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Sharad Goel: How the presidential election flummoxed the pollsters

CREDIT: Swing voter? Reuters/Brendan McDermid


Was it a statistical fluke, a surprise but within the polls’ margins of error? Not by a long shot, says Sharad Goel, assistant professor of management science and engineering at Stanford University. Professor Goel, who recently co-authored two important pre-election studies of polling errors, admits that he was as surprised as anybody by Trump’s victory. But he is certain that the results on Nov. 8 reflected systemic polling weaknesses, and he has a strong suspicion about two weaknesses in particular. “This wasn’t just random noise in the polls,” Professor Goel says. “This was a systemic failing.”

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About Professor Sharad Goel

Sharad Goel is an Assistant Professor at Stanford in the Department of Management Science & Engineering (in the School of Engineering). He also ha courtesy appointments in Sociology and Computer Science. My primary area of research is computational social science, an emerging discipline at the intersection of computer science, statistics, and the social sciences. I’m particularly interested in applying modern computational and statistical techniques to study and design public policy. He has recently been looking at police discrimination, stop-and-frisk, swing voting, voter fraud, filter bubbles, privacy legislation, and media bias. He studied at the University of Chicago (B.S. in mathematics) and at Cornell (M.S. in computer science; Ph.D. in applied mathematics). Before joining the Stanford faculty, he worked at Microsoft Research in New York City.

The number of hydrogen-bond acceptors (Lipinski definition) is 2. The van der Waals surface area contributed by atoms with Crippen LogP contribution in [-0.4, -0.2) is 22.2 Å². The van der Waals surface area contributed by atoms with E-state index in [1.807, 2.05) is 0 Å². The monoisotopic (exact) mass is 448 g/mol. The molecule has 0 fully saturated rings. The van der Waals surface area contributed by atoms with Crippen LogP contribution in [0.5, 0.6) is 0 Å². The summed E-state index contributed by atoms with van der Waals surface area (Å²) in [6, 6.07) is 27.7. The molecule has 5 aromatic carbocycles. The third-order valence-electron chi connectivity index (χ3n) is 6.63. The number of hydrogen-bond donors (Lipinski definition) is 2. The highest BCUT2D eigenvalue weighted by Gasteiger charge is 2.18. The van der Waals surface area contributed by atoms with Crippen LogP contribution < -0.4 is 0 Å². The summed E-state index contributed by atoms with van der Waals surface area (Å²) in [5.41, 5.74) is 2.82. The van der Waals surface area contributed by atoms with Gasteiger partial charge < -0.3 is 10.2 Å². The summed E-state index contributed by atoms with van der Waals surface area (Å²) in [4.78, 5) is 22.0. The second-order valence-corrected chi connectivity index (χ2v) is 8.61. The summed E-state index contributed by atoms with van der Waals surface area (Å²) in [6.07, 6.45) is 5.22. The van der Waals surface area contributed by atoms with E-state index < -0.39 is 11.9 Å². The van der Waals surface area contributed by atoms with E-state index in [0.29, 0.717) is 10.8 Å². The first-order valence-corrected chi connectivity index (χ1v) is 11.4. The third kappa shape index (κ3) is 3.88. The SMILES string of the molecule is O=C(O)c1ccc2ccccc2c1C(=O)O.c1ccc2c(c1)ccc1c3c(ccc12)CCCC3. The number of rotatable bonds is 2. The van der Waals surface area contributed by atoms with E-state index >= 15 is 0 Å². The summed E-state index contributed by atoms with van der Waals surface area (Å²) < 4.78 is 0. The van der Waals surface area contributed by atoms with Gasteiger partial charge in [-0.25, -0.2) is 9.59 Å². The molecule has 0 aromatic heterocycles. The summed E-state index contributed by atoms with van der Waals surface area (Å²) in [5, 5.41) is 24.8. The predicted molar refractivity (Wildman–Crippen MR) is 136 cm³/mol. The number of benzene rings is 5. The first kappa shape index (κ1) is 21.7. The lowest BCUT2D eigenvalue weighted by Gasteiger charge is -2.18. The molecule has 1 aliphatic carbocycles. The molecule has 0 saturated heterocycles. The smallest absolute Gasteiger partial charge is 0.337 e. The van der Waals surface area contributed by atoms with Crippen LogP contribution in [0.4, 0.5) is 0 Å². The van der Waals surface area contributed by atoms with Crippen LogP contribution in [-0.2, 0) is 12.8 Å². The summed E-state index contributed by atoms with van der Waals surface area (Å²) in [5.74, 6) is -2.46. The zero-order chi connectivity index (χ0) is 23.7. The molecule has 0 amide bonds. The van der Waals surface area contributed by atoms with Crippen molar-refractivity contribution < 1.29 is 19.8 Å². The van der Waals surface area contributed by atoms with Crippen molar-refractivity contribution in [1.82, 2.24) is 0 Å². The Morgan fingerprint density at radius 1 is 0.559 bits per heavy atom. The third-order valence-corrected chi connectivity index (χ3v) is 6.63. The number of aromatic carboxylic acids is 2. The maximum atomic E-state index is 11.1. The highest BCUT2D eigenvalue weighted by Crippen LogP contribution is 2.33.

Tuesday, December 6, 2016